Games: So, Lego to Gotham City

A scene from the game
A scene from the game
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LEGO Star Wars in 2005 should have been terrible. Not only was it based on some dubious cash-in sequel filmmaking by George Lucas, but it was also clearly a marketing ploy for a new range of children’s toy.

Against all odds however TT Games pulled out a masterpiece, combining accessible co-op play with some challenging set pieces and family humour. Since then two Star Wars sequels have been released, followed by Lego games based on Indiana Jones, Harry Potter and Pirates of the Caribbean.

With a formula in danger of becoming tired and repetitive then, this week sees an attempt to revitalise it with the release of Lego Batman 2: DC Super Heroes (7+, Xbox 360, PS3, Wii, PC, DS, 3DS, Vita, £24.99-£34.99).

It is the first game in the Lego series to feature full voice acting, as opposed to the comedy miming of previous titles. It is also evolving the game play into a more ‘open world’ idea, where players can explore Gotham City together or separately, breaking the whole city into Lego bricks to use to build new suits and objects.

Batman and Robin are joined by Superman and The Justice League as playable characters, and the graphics look to have had a polish. Expect a lot of parody, puzzles and hours of fun. Also released tomorrow is Pro Cycling Manager 2012 (3+, PC, £19.99) in which you train a team of cyclists for a season of 180 official competitions.

It’s difficult to see how the game will appeal to non enthusiasts of the sport, but hopefully the developer Cyanide is better at strategy than arcade games - last years Tour de France on PS3 and Xbox 360 was clunky and impenetrable.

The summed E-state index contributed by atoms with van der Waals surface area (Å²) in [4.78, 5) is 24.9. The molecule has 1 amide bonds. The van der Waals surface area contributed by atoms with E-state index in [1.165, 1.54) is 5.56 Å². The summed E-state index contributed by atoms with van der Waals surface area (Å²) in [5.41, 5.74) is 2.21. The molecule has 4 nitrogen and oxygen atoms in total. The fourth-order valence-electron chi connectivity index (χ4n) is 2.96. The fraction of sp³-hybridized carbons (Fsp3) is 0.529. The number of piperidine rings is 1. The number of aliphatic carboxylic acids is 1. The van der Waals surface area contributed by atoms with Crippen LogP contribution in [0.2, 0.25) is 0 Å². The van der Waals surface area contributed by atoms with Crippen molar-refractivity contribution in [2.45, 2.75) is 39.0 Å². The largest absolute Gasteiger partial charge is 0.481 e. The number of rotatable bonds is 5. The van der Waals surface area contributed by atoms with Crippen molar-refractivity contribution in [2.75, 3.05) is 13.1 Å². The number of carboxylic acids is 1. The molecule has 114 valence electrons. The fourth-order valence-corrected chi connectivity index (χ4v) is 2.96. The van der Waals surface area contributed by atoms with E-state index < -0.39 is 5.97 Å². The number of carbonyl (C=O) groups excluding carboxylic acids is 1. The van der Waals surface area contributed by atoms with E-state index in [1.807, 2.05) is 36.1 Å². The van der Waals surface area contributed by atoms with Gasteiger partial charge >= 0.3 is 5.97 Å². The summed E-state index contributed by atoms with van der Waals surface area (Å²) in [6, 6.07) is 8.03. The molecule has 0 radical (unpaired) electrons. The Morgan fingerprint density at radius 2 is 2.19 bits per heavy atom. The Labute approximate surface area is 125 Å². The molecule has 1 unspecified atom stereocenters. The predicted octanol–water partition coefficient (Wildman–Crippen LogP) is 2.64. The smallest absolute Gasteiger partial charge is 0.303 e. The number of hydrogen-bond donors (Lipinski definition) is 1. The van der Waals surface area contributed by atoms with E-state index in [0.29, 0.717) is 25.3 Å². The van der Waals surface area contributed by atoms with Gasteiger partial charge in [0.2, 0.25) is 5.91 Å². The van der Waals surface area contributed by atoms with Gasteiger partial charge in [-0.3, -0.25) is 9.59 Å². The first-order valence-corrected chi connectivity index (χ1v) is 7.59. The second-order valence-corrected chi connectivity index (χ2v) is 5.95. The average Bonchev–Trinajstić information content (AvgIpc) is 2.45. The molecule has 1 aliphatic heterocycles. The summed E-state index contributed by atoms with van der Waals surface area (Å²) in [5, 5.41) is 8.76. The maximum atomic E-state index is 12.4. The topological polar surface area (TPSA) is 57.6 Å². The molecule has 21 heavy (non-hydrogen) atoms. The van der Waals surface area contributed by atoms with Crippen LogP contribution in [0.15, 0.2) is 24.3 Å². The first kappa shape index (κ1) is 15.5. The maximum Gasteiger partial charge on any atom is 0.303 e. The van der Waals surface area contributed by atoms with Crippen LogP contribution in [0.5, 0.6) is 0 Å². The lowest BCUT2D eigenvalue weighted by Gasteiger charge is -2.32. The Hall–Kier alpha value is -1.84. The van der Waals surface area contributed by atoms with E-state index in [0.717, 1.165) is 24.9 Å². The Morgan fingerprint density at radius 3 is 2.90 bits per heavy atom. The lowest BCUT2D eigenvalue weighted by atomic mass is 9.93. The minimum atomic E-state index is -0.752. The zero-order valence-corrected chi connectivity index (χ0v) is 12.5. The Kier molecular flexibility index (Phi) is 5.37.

Steel Battalion: Heavy Armor (18+, Xbox 360, 39.99) finally gives owners of the Kinect motion sensor something of real substance.

Players pilot a futuristic mech (pictured) using a controller, but also interact with the environment using their own body.

Standing lets you open the top hatch of the machine and look out, and reaching to the side allows interaction with co-pilots.

Given that the developer From Software was responsible for the hard Demon’s Souls and Dark Souls, expect a real challenge with this one.

Finally this week, the St James Centre branch of beleaguered high street chain GAME has announced it will be participating in Sick Kids Save Point, the games marathon to raise funds for the Sick Kids Friends Foundation in October.

Tom Freeman organises Sick Kids Save Point. Find them on twitter @SKsavepoint